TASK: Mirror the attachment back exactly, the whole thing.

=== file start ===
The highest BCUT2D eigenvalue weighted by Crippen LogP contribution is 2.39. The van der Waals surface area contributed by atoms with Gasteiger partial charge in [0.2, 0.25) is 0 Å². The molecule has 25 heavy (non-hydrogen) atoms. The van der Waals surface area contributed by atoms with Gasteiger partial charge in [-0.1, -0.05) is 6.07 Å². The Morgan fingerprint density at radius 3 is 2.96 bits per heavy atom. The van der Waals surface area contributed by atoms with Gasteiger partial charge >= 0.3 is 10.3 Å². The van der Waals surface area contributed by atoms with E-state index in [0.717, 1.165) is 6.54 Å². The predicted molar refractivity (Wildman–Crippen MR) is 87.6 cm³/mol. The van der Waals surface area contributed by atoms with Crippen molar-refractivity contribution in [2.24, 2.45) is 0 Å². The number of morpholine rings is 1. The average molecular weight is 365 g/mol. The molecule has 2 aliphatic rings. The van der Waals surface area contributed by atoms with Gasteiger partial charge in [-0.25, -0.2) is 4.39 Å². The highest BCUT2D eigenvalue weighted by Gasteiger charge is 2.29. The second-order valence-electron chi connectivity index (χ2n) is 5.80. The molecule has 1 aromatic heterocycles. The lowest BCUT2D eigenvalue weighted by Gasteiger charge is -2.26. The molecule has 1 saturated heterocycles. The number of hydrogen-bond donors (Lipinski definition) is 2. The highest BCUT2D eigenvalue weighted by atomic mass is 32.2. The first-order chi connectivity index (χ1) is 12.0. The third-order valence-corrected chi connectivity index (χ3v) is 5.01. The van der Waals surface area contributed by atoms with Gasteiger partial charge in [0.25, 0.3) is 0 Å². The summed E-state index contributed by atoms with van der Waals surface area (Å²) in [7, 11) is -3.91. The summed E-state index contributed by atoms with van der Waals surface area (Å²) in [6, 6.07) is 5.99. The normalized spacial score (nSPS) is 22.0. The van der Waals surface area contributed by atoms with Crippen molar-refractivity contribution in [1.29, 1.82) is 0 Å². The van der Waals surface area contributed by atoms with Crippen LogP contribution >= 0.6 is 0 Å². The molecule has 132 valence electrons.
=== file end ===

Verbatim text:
The highest BCUT2D eigenvalue weighted by Crippen LogP contribution is 2.39. The van der Waals surface area contributed by atoms with Gasteiger partial charge in [0.2, 0.25) is 0 Å². The molecule has 25 heavy (non-hydrogen) atoms. The van der Waals surface area contributed by atoms with Gasteiger partial charge in [-0.1, -0.05) is 6.07 Å². The Morgan fingerprint density at radius 3 is 2.96 bits per heavy atom. The van der Waals surface area contributed by atoms with Gasteiger partial charge >= 0.3 is 10.3 Å². The van der Waals surface area contributed by atoms with E-state index in [0.717, 1.165) is 6.54 Å². The predicted molar refractivity (Wildman–Crippen MR) is 87.6 cm³/mol. The van der Waals surface area contributed by atoms with Crippen molar-refractivity contribution in [2.24, 2.45) is 0 Å². The number of morpholine rings is 1. The average molecular weight is 365 g/mol. The molecule has 2 aliphatic rings. The van der Waals surface area contributed by atoms with Gasteiger partial charge in [-0.25, -0.2) is 4.39 Å². The highest BCUT2D eigenvalue weighted by Gasteiger charge is 2.29. The second-order valence-electron chi connectivity index (χ2n) is 5.80. The molecule has 1 aromatic heterocycles. The lowest BCUT2D eigenvalue weighted by Gasteiger charge is -2.26. The molecule has 1 saturated heterocycles. The number of hydrogen-bond donors (Lipinski definition) is 2. The highest BCUT2D eigenvalue weighted by atomic mass is 32.2. The first-order chi connectivity index (χ1) is 12.0. The third-order valence-corrected chi connectivity index (χ3v) is 5.01. The van der Waals surface area contributed by atoms with Gasteiger partial charge in [0.25, 0.3) is 0 Å². The summed E-state index contributed by atoms with van der Waals surface area (Å²) in [7, 11) is -3.91. The summed E-state index contributed by atoms with van der Waals surface area (Å²) in [6, 6.07) is 5.99. The normalized spacial score (nSPS) is 22.0. The van der Waals surface area contributed by atoms with Crippen molar-refractivity contribution in [1.29, 1.82) is 0 Å². The van der Waals surface area contributed by atoms with Crippen LogP contribution >= 0.6 is 0 Å². The molecule has 132 valence electrons.